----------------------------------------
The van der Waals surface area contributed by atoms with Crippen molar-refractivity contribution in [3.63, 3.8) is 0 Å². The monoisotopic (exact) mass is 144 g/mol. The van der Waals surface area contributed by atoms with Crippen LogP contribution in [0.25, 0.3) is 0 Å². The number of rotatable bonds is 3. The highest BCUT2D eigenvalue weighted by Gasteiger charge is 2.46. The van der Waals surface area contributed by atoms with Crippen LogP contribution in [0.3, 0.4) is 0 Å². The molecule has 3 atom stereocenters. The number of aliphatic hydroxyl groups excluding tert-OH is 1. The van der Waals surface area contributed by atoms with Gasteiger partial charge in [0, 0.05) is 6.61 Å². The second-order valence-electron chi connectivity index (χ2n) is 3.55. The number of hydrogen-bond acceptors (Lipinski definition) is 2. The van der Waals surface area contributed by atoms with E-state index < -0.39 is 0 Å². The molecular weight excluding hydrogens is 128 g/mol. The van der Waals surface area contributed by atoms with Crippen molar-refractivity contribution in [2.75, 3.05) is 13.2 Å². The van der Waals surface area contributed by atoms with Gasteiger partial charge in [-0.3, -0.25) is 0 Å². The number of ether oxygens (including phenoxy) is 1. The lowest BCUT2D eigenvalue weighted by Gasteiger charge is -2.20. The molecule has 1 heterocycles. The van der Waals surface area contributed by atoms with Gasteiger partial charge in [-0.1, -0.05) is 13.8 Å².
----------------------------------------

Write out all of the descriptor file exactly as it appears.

The van der Waals surface area contributed by atoms with Crippen molar-refractivity contribution in [3.63, 3.8) is 0 Å². The monoisotopic (exact) mass is 144 g/mol. The van der Waals surface area contributed by atoms with Crippen LogP contribution in [0.25, 0.3) is 0 Å². The number of rotatable bonds is 3. The highest BCUT2D eigenvalue weighted by Gasteiger charge is 2.46. The van der Waals surface area contributed by atoms with Crippen LogP contribution in [0.3, 0.4) is 0 Å². The molecule has 3 atom stereocenters. The number of aliphatic hydroxyl groups excluding tert-OH is 1. The van der Waals surface area contributed by atoms with Gasteiger partial charge in [0, 0.05) is 6.61 Å². The second-order valence-electron chi connectivity index (χ2n) is 3.55. The number of hydrogen-bond acceptors (Lipinski definition) is 2. The van der Waals surface area contributed by atoms with E-state index < -0.39 is 0 Å². The molecular weight excluding hydrogens is 128 g/mol. The van der Waals surface area contributed by atoms with Crippen molar-refractivity contribution in [2.75, 3.05) is 13.2 Å². The van der Waals surface area contributed by atoms with Gasteiger partial charge in [-0.3, -0.25) is 0 Å². The number of ether oxygens (including phenoxy) is 1. The lowest BCUT2D eigenvalue weighted by Gasteiger charge is -2.20. The molecule has 1 heterocycles. The van der Waals surface area contributed by atoms with Gasteiger partial charge in [-0.1, -0.05) is 13.8 Å².